yum -y install kernel-devel wget make gcc-c++ freeglut-devel libXi-devel libXmu-devel mesa-libGLU-devel

3. rebuild `initramfs` in order to get rid of the `nouveau` driver::

     mv /boot/initramfs-$(uname -r).img /boot/initramfs-$(uname -r)-nouveau.img
     dracut --omit-drivers nouveau /boot/initramfs-$(uname -r).img $(uname -r)

   Verify that nouveau is not present::

     lsmod | grep nouveau

   Note that after removal of `nouveau` from `initramfs` no blacklisting of `nouveau`
   (`echo "blacklist nouveau" > /etc/modprobe.d/blacklist-nouveau.conf`) is necessary.
   Note however that blacklisting of `nouveau` alone is not sufficient - there are
   other modules that load `nouveau` trigerred by /boot/initramfs.
   See https://bbs.archlinux.org/viewtopic.php?id=123421

4. install NVIDIA drivers::

     wget http://us.download.nvidia.com/XFree86/Linux-x86_64/331.20/NVIDIA-Linux-x86_64-331.20.run
     sh NVIDIA-Linux-x86_64-331.20.run --silent

   Note that in order to make NVIDIA libraries packages in NVIDIA-Linux-x86_64-331.20.run (e.g. `libcuda.so`)
   available on the login nodes, which itself do not contain GPU devices, one can unpack the installer::

     sh NVIDIA-Linux-x86_64-331.20.run --extract-only

   as non-*root*, copy the shared objects and includes into a desired *location* and
   create links to shared objects manually::

     for f in /home/opt/common/NVIDIA-Linux-x86_64-331.20/lib/*.so.*;
        bn=`echo $f | sed 's/.so/:/' | rev | cut -d":" -f 2 | rev`.so # *.so
        ln -sv `basename $f` $prefix/lib/`basename $bn`.1 # *.so.* -> *.so.1
        ln -sv `basename $bn`.1 $prefix/lib/`basename $bn` # *.so.1 -> *.so

   For the applications which use the NVIDIA libraries set::

     export LD_LIBRARY_PATH=/home/opt/common/NVIDIA-Linux-x86_64-331.20/lib:${LD_LIBRARY_PATH}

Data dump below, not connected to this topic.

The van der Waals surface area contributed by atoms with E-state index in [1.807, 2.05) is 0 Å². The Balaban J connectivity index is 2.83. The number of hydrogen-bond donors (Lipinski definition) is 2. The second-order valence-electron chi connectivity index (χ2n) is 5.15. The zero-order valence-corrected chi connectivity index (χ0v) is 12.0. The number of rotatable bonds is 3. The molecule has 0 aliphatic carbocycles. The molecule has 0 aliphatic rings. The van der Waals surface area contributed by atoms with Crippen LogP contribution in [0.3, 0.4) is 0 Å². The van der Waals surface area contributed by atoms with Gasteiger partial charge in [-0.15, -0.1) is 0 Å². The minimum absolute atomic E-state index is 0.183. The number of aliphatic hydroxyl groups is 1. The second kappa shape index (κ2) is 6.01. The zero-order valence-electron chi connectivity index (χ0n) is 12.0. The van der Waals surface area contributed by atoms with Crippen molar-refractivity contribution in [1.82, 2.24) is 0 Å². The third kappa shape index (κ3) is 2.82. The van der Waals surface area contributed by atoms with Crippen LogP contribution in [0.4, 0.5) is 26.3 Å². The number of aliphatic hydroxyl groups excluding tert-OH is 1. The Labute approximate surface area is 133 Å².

5. due to the fact that X is not running (the node is init 3 mode) `/dev/nvidia*` devices
   need to be created at every boot. This is achieved by `/etc/init.d/nvidia` script
   available for example at https://access.redhat.com/site/solutions/64300::

     chmod a+x /etc/init.d/nvidia
     chkconfig nvidia on
     service nvidia start

   Verify that `nvidia` module is loaded::

     lsmod | grep nvidia

   you will see something like::

     nvidia 10613805 0
     i2c_core 31276 1 nvidia

   Note that step 3. may be unnecessary. Without the removal of `nouveau`
   from `initramfs`, and after installation of NVIDIA drivers (step 4.) you will see::

     i2c_core 31276 4 nvidia,nouveau,drm_kms_helper,drm

   however this does not seem to influence of the GPU devices.

6. install cuda (again this can be performed as non-*root*)::

     wget http://developer.download.nvidia.com/compute/cuda/5_5/rel/installers/cuda_5.5.22_linux_64.run
     sh cuda_5.5.22_linux_64.run -silent -toolkit -toolkitpath=$prefix -samples -samplespath=$prefix

   Set the *PATH*, *LD_LIBRARY_PATH* and *INCLUDE* variables accordingly.

7. test the installation on a system containing a GPU device.
   Note that the `make` step requires the NVIDIA libraries to be installed under `/usr/lib*`.